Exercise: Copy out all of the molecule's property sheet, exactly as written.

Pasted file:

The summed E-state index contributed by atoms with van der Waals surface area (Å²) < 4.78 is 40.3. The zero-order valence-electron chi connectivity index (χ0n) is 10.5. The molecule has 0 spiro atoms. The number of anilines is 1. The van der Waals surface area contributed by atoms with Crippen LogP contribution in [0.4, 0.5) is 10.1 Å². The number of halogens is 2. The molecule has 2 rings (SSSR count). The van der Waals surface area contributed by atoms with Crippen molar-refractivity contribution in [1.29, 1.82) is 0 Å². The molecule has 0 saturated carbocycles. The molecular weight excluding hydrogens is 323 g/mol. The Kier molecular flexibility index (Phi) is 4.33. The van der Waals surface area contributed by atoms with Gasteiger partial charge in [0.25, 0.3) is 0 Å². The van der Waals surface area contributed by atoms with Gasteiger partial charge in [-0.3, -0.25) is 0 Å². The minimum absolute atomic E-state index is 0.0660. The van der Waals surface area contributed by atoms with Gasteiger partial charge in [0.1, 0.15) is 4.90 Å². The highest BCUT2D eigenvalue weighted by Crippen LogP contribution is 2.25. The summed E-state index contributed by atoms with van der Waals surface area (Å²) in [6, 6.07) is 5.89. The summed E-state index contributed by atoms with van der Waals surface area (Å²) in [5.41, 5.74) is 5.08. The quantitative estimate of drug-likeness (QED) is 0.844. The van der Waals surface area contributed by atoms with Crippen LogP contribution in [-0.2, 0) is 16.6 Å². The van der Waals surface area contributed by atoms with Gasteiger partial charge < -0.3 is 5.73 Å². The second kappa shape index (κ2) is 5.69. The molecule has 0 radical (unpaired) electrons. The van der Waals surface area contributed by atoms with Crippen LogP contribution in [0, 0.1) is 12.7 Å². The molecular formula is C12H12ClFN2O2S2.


The summed E-state index contributed by atoms with van der Waals surface area (Å²) < 4.78 is 40.3. The zero-order valence-electron chi connectivity index (χ0n) is 10.5. The molecule has 0 spiro atoms. The number of anilines is 1. The van der Waals surface area contributed by atoms with Crippen LogP contribution in [0.4, 0.5) is 10.1 Å². The number of halogens is 2. The molecule has 2 rings (SSSR count). The van der Waals surface area contributed by atoms with Crippen molar-refractivity contribution in [1.29, 1.82) is 0 Å². The molecule has 0 saturated carbocycles. The molecular weight excluding hydrogens is 323 g/mol. The Kier molecular flexibility index (Phi) is 4.33. The van der Waals surface area contributed by atoms with Gasteiger partial charge in [0.25, 0.3) is 0 Å². The van der Waals surface area contributed by atoms with Gasteiger partial charge in [-0.3, -0.25) is 0 Å². The minimum absolute atomic E-state index is 0.0660. The van der Waals surface area contributed by atoms with Gasteiger partial charge in [0.1, 0.15) is 4.90 Å². The highest BCUT2D eigenvalue weighted by Crippen LogP contribution is 2.25. The summed E-state index contributed by atoms with van der Waals surface area (Å²) in [6, 6.07) is 5.89. The summed E-state index contributed by atoms with van der Waals surface area (Å²) in [5.41, 5.74) is 5.08. The quantitative estimate of drug-likeness (QED) is 0.844. The van der Waals surface area contributed by atoms with Crippen LogP contribution in [-0.2, 0) is 16.6 Å². The van der Waals surface area contributed by atoms with Gasteiger partial charge < -0.3 is 5.73 Å². The second kappa shape index (κ2) is 5.69. The molecule has 0 radical (unpaired) electrons. The van der Waals surface area contributed by atoms with Crippen LogP contribution in [0, 0.1) is 12.7 Å². The molecular formula is C12H12ClFN2O2S2.